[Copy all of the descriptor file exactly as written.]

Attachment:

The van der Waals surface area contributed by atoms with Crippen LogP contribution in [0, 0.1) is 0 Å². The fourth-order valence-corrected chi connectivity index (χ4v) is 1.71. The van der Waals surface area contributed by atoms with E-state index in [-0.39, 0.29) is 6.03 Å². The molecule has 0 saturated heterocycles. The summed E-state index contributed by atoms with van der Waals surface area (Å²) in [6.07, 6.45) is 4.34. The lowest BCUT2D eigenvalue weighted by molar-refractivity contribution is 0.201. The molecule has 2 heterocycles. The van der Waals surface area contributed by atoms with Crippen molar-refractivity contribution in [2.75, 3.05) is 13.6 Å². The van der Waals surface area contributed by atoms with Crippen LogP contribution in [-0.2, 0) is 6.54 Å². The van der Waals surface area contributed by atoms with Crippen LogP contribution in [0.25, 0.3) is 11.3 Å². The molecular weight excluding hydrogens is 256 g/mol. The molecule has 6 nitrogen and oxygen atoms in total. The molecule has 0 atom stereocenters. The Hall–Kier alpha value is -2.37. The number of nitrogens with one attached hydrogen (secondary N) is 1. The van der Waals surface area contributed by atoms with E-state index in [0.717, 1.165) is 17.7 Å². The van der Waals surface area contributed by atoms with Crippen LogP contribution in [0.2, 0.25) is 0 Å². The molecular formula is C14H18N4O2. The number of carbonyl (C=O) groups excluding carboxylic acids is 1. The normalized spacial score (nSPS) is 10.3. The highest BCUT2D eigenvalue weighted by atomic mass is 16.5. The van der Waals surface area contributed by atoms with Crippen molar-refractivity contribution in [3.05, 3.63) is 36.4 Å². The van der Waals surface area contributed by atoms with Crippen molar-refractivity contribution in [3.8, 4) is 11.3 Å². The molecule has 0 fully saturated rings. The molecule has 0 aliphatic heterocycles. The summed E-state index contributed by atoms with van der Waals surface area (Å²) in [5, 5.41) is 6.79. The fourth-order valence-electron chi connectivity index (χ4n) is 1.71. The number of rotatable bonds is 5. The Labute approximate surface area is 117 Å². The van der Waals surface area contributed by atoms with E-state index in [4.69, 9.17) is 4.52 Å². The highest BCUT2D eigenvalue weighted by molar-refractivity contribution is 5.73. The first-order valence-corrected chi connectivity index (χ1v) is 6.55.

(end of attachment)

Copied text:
The van der Waals surface area contributed by atoms with Crippen LogP contribution in [0, 0.1) is 0 Å². The fourth-order valence-corrected chi connectivity index (χ4v) is 1.71. The van der Waals surface area contributed by atoms with E-state index in [-0.39, 0.29) is 6.03 Å². The molecule has 0 saturated heterocycles. The summed E-state index contributed by atoms with van der Waals surface area (Å²) in [6.07, 6.45) is 4.34. The lowest BCUT2D eigenvalue weighted by molar-refractivity contribution is 0.201. The molecule has 2 heterocycles. The van der Waals surface area contributed by atoms with Crippen molar-refractivity contribution in [2.75, 3.05) is 13.6 Å². The van der Waals surface area contributed by atoms with Crippen LogP contribution in [-0.2, 0) is 6.54 Å². The van der Waals surface area contributed by atoms with Crippen LogP contribution in [0.25, 0.3) is 11.3 Å². The molecular weight excluding hydrogens is 256 g/mol. The molecule has 6 nitrogen and oxygen atoms in total. The molecule has 0 atom stereocenters. The Hall–Kier alpha value is -2.37. The number of nitrogens with one attached hydrogen (secondary N) is 1. The van der Waals surface area contributed by atoms with E-state index in [0.717, 1.165) is 17.7 Å². The van der Waals surface area contributed by atoms with Crippen LogP contribution in [0.2, 0.25) is 0 Å². The molecular formula is C14H18N4O2. The number of carbonyl (C=O) groups excluding carboxylic acids is 1. The normalized spacial score (nSPS) is 10.3. The highest BCUT2D eigenvalue weighted by atomic mass is 16.5. The van der Waals surface area contributed by atoms with Crippen molar-refractivity contribution in [3.05, 3.63) is 36.4 Å². The van der Waals surface area contributed by atoms with Crippen molar-refractivity contribution in [3.8, 4) is 11.3 Å². The molecule has 0 fully saturated rings. The molecule has 0 aliphatic heterocycles. The summed E-state index contributed by atoms with van der Waals surface area (Å²) in [5, 5.41) is 6.79. The fourth-order valence-electron chi connectivity index (χ4n) is 1.71. The number of rotatable bonds is 5. The Labute approximate surface area is 117 Å². The van der Waals surface area contributed by atoms with E-state index in [4.69, 9.17) is 4.52 Å². The highest BCUT2D eigenvalue weighted by molar-refractivity contribution is 5.73. The first-order valence-corrected chi connectivity index (χ1v) is 6.55.